Bone adaptations in male collegiate-level cheerleaders

dc.contributor.advisorYoung, Kaelin C.
dc.contributor.authorRoberts, Devin
dc.descriptionThesis (M.Ed.)--Wichita State University, College of Education, Dept. of Human Performance Studies
dc.description.abstractInvolvement in resistance or high-impact sports is a known contributor to bone health in young athletes. However, no study to date has examined the sport of cheerleading and its potential impact on bone mineral density (BMD) and lean body mass. The purpose of this study was to assess BMD of the lumbar spine and the proximal femur in male cheerleaders. A secondary purpose was to examine measures of body composition. Twelve male collegiate-level cheerleaders and 12 age, height and weight matched recreationally active males (CON) volunteered for the study. The cheerleaders' appendicular lean mass and total lean mass were significantly greater (33.56 plus/minus 3.37 and 72.22 plus/minus 6.56 kg) compared to CON (29.57 plus/minus 2.73 and 66.19 plus/minus 5.09), P<0.05. The cheerleaders also had a lower percentage of body fat and total fat mass (13.1 plus/minus 4.48% and 11.66 plus/minus 5.10kg) compared to CON (18.92 plus/minus 4.53% and 16.30 plus/minus 4.66kg), P<0.05. Although there were no statistically significant differences in any of the BMD variables between groups, the average Z-scores at clinically significant sites ranged from 0.3 to 1.3 standard deviations above the age and ethnicity-related population norm, as defined by the World Health Organization. These data suggest that cheerleading has a positive influence on bone health and measures of body composition.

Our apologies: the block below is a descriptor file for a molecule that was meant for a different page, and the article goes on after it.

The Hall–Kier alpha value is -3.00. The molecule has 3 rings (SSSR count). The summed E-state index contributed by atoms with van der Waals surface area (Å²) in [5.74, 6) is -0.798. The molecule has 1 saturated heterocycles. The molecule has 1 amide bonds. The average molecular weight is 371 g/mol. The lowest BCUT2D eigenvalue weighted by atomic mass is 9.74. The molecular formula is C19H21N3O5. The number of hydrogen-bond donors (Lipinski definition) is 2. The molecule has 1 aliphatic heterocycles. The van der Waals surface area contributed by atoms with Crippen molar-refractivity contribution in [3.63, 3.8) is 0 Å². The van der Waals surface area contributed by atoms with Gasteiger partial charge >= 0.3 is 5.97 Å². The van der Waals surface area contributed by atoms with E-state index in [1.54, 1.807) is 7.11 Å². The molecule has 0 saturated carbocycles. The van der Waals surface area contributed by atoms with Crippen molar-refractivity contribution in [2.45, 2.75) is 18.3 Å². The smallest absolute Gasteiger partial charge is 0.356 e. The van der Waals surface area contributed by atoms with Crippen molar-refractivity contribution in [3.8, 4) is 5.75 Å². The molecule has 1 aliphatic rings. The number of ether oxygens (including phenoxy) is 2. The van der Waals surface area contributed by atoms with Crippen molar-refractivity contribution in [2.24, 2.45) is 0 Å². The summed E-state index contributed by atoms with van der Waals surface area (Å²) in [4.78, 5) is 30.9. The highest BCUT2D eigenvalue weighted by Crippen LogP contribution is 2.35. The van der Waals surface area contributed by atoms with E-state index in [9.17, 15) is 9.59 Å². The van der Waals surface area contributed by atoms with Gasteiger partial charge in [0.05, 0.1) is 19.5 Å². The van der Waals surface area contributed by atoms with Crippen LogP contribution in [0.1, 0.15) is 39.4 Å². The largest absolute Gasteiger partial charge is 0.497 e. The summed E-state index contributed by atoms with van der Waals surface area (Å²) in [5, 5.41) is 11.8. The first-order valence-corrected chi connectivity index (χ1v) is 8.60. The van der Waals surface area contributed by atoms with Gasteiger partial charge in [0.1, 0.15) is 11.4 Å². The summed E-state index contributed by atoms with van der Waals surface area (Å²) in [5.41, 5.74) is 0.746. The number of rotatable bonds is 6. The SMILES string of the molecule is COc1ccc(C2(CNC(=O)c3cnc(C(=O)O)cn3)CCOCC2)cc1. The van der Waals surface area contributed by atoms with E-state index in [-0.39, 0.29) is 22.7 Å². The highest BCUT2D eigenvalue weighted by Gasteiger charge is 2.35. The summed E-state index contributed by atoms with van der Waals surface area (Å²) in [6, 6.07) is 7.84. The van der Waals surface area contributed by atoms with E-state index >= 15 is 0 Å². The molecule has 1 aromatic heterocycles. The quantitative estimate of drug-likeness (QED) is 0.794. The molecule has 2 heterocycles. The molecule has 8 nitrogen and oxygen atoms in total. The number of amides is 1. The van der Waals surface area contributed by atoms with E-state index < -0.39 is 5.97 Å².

dc.format.extentviii, 42p.
dc.publisherWichita State University
dc.rightsCopyright Devin Roberts, 2013.
dc.subject.lcshElectronic dissertations
dc.titleBone adaptations in male collegiate-level cheerleaders
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